The New START Treaty: Central Limits and Key Provisions (PDF)
Source: Congressional Research Service (via Federation of American Scientists)
The United States and Russia signed the New START Treaty on April 8, 2010. After more than 20 hearings, the U.S. Senate gave its advice and consent to ratification on December 22, 2010, by a vote of 71-26. Both houses of the Russian parliament—the Duma and Federation Council— approved the treaty in late January 2011, and it entered into force on February 5, 2011, after Secretary of State Clinton and Foreign Minister Lavrov exchanged the instruments of ratification.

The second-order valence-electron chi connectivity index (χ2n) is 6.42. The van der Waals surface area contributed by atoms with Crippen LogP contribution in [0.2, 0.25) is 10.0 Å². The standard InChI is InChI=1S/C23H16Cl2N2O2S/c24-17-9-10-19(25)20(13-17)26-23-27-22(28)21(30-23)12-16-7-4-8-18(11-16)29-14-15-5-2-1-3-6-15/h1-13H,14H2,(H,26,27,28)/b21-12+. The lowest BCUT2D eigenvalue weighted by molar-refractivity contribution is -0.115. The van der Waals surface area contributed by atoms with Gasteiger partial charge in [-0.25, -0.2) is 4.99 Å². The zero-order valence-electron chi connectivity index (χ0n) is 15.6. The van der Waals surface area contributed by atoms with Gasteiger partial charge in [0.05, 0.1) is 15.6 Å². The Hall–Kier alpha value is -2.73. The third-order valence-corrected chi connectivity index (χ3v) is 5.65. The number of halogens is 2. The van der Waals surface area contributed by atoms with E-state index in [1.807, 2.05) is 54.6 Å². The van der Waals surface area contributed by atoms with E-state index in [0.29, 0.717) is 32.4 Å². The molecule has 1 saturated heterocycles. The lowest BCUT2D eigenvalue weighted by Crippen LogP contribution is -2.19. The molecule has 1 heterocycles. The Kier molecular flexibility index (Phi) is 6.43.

New START provides the parties with 7 years to reduce their forces, and will remain in force for a total of 10 years. It limits each side to no more than 800 deployed and nondeployed land-based intercontinental ballistic missile (ICBM) and submarine-launched ballistic missile (SLBM) launchers and deployed and nondeployed heavy bombers equipped to carry nuclear armaments. Within that total, each side can retain no more than 700 deployed ICBMs, deployed SLBMs, and deployed heavy bombers equipped to carry nuclear armaments. The treaty also limits each side to no more than 1,550 deployed warheads; those are the actual number of warheads on deployed ICBMs and SLBMs, and one warhead for each deployed heavy bomber.